The Haunted Generation in the Fortean Times – Issue 398

As well as this regular blog, the Haunted Generation is also a bi-monthly column in the Fortean Times magazine, rounding up new releases and forthcoming events. This was the most recent feature, from Issue 398, dated November 2020.


Bob Fischer rounds up the latest news from the parallel worlds of popular hauntology

“I must have been about six or seven, and I woke up one morning and went downstairs into the family kitchen,” remembers Jim Jupp. “And there was a tiny footprint on the table, about an inch long. That made a huge impression on me. ‘Right, these things they’ve been telling me about, fairies and the tooth fairy… they’re real!'”

Jim, recording as Belbury Poly, is discussing the childhood memories that have partly inspired his new fairy-themed album, The Gone Away. Rather than the floaty, friendly Tinker Bells of children’s literature, it celebrates the dark, malevolent beings of traditional folklore and takes musical influence from the affecting 1970s work of the BBC Radiophonic Workshop, combining swathes of analogue synth with a distinctly baroque, medieval feel.

“Those odd memories, even though you rationalise them later, stay with you and haunt you,” he adds. He also reveals that the recent Fairy Census of contemporary encounters with the fey folk, compiled by Fortean Times‘ own Simon Young, played a large part in his research for the album. “There’s one that sticks in my mind,” he recalls, “Where a family are walking along a path and are suddenly buzzed by a small, flying cube…”

This sense of altered perception, of hallucinatory experiences in the deepest realms of the British countryside, is captured perfectly on a darkly melodic album that – appropriately – includes a quote from avowed fairy enthusiast Arthur Machen on the sleeve. It’s available from

Also lost in the the countryside is Gilroy Mere, whose affecting album Adlestrop explores the psychogeographical imprint left by decommissioned railway lines and stations. Taking its title from the haunting 1917 poem by Edward Thomas, the album is both melancholy and elegant, summoning plaintive ghosts of the golden age of steam. “Visiting Adlestrop spurred me to get hold of a copy of the Beeching Report,” says Mere, aka multi-instrumentalist Oliver Cherer. “It lists all the stations recommended for closure in the 1960s. There are 2,000 wonderful names, like Black Dog Halt and Star Crossing – irresistible to the seasoned hauntologist! I made field recordings in as many locations as I could, using them as the starting point for each track.”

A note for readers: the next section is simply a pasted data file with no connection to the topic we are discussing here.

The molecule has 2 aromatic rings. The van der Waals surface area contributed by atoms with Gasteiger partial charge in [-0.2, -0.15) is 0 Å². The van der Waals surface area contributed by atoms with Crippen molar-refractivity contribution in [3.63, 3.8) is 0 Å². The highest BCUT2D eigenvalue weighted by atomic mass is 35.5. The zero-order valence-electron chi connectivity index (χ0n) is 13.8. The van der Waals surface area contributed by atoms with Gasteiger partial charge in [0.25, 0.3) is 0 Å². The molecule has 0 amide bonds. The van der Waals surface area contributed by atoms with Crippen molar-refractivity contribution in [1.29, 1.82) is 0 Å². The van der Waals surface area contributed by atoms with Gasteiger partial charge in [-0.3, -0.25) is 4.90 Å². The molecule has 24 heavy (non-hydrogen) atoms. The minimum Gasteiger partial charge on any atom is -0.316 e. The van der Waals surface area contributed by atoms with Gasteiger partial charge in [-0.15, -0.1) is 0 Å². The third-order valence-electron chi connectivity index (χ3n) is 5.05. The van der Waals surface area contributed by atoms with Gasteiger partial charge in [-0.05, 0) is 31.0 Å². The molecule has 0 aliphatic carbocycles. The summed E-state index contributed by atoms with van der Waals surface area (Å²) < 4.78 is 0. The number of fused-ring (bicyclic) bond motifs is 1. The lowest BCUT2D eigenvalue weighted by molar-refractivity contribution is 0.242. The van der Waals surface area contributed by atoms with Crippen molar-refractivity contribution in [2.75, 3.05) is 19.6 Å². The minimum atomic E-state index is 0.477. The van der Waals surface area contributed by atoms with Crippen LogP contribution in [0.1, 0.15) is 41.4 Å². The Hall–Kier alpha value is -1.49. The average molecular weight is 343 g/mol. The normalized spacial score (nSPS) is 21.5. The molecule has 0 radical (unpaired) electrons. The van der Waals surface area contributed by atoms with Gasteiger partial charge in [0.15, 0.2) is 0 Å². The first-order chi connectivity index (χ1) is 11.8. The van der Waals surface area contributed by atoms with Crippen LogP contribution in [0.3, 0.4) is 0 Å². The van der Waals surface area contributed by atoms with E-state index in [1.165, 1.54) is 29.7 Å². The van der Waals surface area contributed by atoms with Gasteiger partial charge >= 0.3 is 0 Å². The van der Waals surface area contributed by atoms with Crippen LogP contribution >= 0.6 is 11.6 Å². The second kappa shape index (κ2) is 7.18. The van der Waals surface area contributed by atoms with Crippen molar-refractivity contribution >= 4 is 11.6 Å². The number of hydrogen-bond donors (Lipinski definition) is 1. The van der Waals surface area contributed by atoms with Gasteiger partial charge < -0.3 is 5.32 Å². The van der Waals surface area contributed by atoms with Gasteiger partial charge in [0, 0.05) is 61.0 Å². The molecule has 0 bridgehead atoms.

Woozy electronica, gently plucked guitars and Cherer’s own ghostly vocals effortlessly evoke the windswept remains of abandoned platforms and hidden sidings. Head to to snap up a second pressing of the in-demand vinyl, and – indeed – accompanying EP Over The Tracks, which has also been reiussed. Both have cut-out model stations (Adlestrop itself, and St Leonard’s West Marina, in Cherer’s native Sussex) to assemble while you listen, although be careful with the scissors and ask a grown-up if you need any help.

Meanwhile, Lancashire’s Mark Burford – in his guise as Field Lines Cartographer – is heading further afield. His immersive new album The Spectral Isle is inspired by stories of Hy Brasil, the mythical Irish island reputedly populated by both giant rabbits and a powerful wizard. “It appeared on maps for hundreds of years, right up until what you could call relatively recently – the mid-19th century”, explains Burford. “This idea of parts of the world still being uncharted and elusive is really appealing. We’ve shrunk the modern world, but the sense of finding something undiscovered taps deep into the human psyche. It’s both scary and seductive.” This languidly beautiful ambient album depicts both a treacherous sea voyage and the magical exploration of this miniature Atlantis, and is available in September from   

And Preston’s prolific Stephen James Buckley – recording as Polypores – has also been exploring a few aquatic fantasies. “I imagined this to be the music that the sunken stone heads from Easter Island would have on their record players,” says Buckley of his new album Azure, where tides of modular synth accompany Polynesian chants and rhythms to bring to life an otherworldly tropical paradise. “I searched for a lot of imagery of sunken cities. And all the different theories about Atlantis, and the various places where it could be located.”

The album is available alongside a vinyl reissue of 2019’s similarly immersive Flora, where dense thickets of soothing ambient sound illustrate Buckley’s imaginings of an alien world filled with oversized vegetation. Both albums are released by, and the prolific Buckley has also recorded Terrain, a new work inspired by the sprawling worlds of his favourite 1990s console games, Earthbound and Zelda: A Link To The Past. “A lot of my music is inspired by a particular environment,” he says. “With Terrain, that environment was one that was generated by pixels and mathematics.” It’s available in September from, and should delight electronica fans and veteran joystick-wagglers alike.   

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